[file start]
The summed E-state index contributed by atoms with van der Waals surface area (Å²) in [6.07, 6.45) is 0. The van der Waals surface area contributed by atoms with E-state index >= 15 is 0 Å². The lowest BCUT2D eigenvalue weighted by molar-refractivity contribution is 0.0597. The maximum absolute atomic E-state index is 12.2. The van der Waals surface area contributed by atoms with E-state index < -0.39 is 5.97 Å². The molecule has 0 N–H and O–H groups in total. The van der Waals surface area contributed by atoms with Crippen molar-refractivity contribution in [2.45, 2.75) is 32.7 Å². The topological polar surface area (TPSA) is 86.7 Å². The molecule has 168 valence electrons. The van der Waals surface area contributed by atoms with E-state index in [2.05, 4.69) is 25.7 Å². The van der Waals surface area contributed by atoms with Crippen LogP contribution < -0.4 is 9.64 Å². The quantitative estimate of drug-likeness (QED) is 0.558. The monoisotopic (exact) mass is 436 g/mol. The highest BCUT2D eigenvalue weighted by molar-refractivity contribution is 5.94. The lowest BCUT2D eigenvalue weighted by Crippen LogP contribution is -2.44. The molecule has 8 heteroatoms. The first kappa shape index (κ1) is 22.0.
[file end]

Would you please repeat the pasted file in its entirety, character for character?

The summed E-state index contributed by atoms with van der Waals surface area (Å²) in [6.07, 6.45) is 0. The van der Waals surface area contributed by atoms with E-state index >= 15 is 0 Å². The lowest BCUT2D eigenvalue weighted by molar-refractivity contribution is 0.0597. The maximum absolute atomic E-state index is 12.2. The van der Waals surface area contributed by atoms with E-state index < -0.39 is 5.97 Å². The molecule has 0 N–H and O–H groups in total. The van der Waals surface area contributed by atoms with Crippen molar-refractivity contribution in [2.45, 2.75) is 32.7 Å². The topological polar surface area (TPSA) is 86.7 Å². The molecule has 168 valence electrons. The van der Waals surface area contributed by atoms with E-state index in [2.05, 4.69) is 25.7 Å². The van der Waals surface area contributed by atoms with Crippen LogP contribution < -0.4 is 9.64 Å². The quantitative estimate of drug-likeness (QED) is 0.558. The monoisotopic (exact) mass is 436 g/mol. The highest BCUT2D eigenvalue weighted by molar-refractivity contribution is 5.94. The lowest BCUT2D eigenvalue weighted by Crippen LogP contribution is -2.44. The molecule has 8 heteroatoms. The first kappa shape index (κ1) is 22.0.